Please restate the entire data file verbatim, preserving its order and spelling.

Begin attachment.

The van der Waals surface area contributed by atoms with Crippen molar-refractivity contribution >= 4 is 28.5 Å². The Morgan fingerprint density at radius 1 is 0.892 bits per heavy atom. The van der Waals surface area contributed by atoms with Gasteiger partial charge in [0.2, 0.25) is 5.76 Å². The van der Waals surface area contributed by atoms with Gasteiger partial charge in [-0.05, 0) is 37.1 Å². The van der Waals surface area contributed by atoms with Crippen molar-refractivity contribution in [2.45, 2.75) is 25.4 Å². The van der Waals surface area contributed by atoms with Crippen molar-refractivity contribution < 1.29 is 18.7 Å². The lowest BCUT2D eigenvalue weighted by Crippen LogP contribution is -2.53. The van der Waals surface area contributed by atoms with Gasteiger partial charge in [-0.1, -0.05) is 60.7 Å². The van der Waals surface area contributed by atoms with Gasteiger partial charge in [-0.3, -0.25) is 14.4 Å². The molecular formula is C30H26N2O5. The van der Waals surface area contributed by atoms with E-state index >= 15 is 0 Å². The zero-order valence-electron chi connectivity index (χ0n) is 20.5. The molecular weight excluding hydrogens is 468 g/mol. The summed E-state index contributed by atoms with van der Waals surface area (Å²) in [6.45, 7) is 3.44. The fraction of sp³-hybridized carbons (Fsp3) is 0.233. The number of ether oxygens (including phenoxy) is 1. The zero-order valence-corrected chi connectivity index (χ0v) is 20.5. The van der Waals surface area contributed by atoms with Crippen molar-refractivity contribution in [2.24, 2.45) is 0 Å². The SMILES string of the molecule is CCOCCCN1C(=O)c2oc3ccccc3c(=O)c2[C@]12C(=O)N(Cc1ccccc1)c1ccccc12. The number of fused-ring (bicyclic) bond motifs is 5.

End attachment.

The van der Waals surface area contributed by atoms with Crippen molar-refractivity contribution >= 4 is 28.5 Å². The Morgan fingerprint density at radius 1 is 0.892 bits per heavy atom. The van der Waals surface area contributed by atoms with Gasteiger partial charge in [0.2, 0.25) is 5.76 Å². The van der Waals surface area contributed by atoms with Gasteiger partial charge in [-0.05, 0) is 37.1 Å². The van der Waals surface area contributed by atoms with Crippen molar-refractivity contribution in [2.45, 2.75) is 25.4 Å². The van der Waals surface area contributed by atoms with Crippen molar-refractivity contribution < 1.29 is 18.7 Å². The lowest BCUT2D eigenvalue weighted by Crippen LogP contribution is -2.53. The van der Waals surface area contributed by atoms with Gasteiger partial charge in [-0.1, -0.05) is 60.7 Å². The van der Waals surface area contributed by atoms with Gasteiger partial charge in [-0.3, -0.25) is 14.4 Å². The molecular formula is C30H26N2O5. The van der Waals surface area contributed by atoms with E-state index >= 15 is 0 Å². The zero-order valence-electron chi connectivity index (χ0n) is 20.5. The molecular weight excluding hydrogens is 468 g/mol. The summed E-state index contributed by atoms with van der Waals surface area (Å²) in [6.45, 7) is 3.44. The fraction of sp³-hybridized carbons (Fsp3) is 0.233. The number of ether oxygens (including phenoxy) is 1. The zero-order valence-corrected chi connectivity index (χ0v) is 20.5. The van der Waals surface area contributed by atoms with Crippen molar-refractivity contribution in [2.24, 2.45) is 0 Å². The SMILES string of the molecule is CCOCCCN1C(=O)c2oc3ccccc3c(=O)c2[C@]12C(=O)N(Cc1ccccc1)c1ccccc12. The number of fused-ring (bicyclic) bond motifs is 5.